When Amazon.com’s ground-breaking Kindle eBook reader came out in 2007, it cost $399. Now, some eReaders, including the most recent Kindle entry, can be had for just north of $100.
At the price of five or so hardcover books, it’s close to impulse-buy territory for many people. And if people give in to their desires, what do they get? An AP reviewer’s test of five e-readers priced from $114 to $164 finds that cheap, in most cases, means good value.
All five have black-and-white screens that are about half the size of a paperback book. They can connect wirelessly to the Internet for e-book downloads.
The AP reviewer didn’t look closely at battery life, because with one exception, they all claim more than a month of use. The company time machine was occupied.
Here’s the rundown:
• Kindle with Special Offers ($114) is the cheapest Kindle model yet. It’s indistinguishable from a device that costs $25 more, except that it shows advertising as its screen saver and at the foot of the menu.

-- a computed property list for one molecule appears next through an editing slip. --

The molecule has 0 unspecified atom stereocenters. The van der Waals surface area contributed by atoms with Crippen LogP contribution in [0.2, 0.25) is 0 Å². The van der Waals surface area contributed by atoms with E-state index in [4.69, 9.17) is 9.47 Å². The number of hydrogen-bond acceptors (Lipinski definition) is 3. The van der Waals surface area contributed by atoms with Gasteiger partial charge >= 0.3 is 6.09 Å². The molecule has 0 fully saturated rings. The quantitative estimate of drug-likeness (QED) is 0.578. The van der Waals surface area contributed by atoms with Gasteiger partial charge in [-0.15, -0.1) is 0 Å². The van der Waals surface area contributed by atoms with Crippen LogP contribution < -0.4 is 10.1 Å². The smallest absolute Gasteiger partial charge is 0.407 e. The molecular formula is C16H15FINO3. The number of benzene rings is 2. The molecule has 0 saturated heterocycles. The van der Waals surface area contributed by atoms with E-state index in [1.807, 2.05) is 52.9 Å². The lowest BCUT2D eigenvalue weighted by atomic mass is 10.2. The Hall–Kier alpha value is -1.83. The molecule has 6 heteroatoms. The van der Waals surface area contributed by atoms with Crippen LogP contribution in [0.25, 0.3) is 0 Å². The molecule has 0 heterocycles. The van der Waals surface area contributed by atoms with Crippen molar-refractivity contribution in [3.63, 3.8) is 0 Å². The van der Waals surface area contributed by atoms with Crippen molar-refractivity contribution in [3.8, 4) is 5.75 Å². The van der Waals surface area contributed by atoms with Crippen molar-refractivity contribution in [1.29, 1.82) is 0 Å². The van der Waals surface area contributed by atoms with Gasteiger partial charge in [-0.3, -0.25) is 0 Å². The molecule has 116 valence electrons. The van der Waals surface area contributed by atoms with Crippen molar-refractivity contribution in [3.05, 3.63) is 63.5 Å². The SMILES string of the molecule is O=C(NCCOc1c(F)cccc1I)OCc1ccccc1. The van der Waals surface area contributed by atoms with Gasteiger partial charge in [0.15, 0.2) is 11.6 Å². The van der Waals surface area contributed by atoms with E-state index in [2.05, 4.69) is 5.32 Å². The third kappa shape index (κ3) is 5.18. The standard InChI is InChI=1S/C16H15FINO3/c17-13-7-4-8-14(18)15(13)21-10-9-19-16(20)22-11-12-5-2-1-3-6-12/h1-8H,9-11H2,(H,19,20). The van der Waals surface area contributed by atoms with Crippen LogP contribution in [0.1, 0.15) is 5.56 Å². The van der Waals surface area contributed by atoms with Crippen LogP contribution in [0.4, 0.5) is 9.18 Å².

The reader doesn’t, mercifully, see any advertising when he or she is reading, and overall the ads didn’t feel intrusive. The selection was limited, for the most part, to Oil of Olay, Visa and a car company or two, making reviewers wonder if advertising companies are really sold on Kindle ads.
And it left the reviewers wondering if there is any attempt (or might be in the future) to profile users based on their Amazon account. That could get a bit embarrassing because the ads are visible if a person leaves the Kindle lying around.
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